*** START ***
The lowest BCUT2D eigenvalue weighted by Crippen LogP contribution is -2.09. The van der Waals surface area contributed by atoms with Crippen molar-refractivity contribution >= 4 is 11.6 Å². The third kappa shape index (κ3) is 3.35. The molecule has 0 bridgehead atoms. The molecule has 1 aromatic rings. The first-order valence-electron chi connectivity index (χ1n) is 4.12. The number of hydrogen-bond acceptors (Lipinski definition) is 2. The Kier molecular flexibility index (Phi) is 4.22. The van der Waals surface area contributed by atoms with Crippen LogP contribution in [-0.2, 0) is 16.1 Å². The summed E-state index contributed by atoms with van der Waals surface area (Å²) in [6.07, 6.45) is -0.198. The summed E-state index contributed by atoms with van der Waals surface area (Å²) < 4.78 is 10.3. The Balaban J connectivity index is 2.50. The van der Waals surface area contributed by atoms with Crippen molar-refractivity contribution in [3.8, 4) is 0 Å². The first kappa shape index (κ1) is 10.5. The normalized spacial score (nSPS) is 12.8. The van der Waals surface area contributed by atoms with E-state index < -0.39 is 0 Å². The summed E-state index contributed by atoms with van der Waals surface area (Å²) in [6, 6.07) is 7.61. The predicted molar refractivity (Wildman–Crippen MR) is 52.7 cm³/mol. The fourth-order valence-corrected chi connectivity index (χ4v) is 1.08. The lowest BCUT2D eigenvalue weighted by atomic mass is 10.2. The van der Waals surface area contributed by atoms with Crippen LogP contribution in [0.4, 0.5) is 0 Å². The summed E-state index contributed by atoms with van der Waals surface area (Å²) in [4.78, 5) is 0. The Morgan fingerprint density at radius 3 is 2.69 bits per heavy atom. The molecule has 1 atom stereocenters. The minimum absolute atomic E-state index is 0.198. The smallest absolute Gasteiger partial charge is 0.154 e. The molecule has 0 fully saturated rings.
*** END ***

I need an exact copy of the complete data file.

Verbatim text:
The lowest BCUT2D eigenvalue weighted by Crippen LogP contribution is -2.09. The van der Waals surface area contributed by atoms with Crippen molar-refractivity contribution >= 4 is 11.6 Å². The third kappa shape index (κ3) is 3.35. The molecule has 0 bridgehead atoms. The molecule has 1 aromatic rings. The first-order valence-electron chi connectivity index (χ1n) is 4.12. The number of hydrogen-bond acceptors (Lipinski definition) is 2. The Kier molecular flexibility index (Phi) is 4.22. The van der Waals surface area contributed by atoms with Crippen LogP contribution in [-0.2, 0) is 16.1 Å². The summed E-state index contributed by atoms with van der Waals surface area (Å²) in [6.07, 6.45) is -0.198. The summed E-state index contributed by atoms with van der Waals surface area (Å²) < 4.78 is 10.3. The Balaban J connectivity index is 2.50. The van der Waals surface area contributed by atoms with Crippen molar-refractivity contribution in [3.8, 4) is 0 Å². The first kappa shape index (κ1) is 10.5. The normalized spacial score (nSPS) is 12.8. The van der Waals surface area contributed by atoms with E-state index < -0.39 is 0 Å². The summed E-state index contributed by atoms with van der Waals surface area (Å²) in [6, 6.07) is 7.61. The predicted molar refractivity (Wildman–Crippen MR) is 52.7 cm³/mol. The fourth-order valence-corrected chi connectivity index (χ4v) is 1.08. The lowest BCUT2D eigenvalue weighted by atomic mass is 10.2. The van der Waals surface area contributed by atoms with Crippen LogP contribution in [0.4, 0.5) is 0 Å². The summed E-state index contributed by atoms with van der Waals surface area (Å²) in [4.78, 5) is 0. The Morgan fingerprint density at radius 3 is 2.69 bits per heavy atom. The molecule has 1 atom stereocenters. The minimum absolute atomic E-state index is 0.198. The smallest absolute Gasteiger partial charge is 0.154 e. The molecule has 0 fully saturated rings.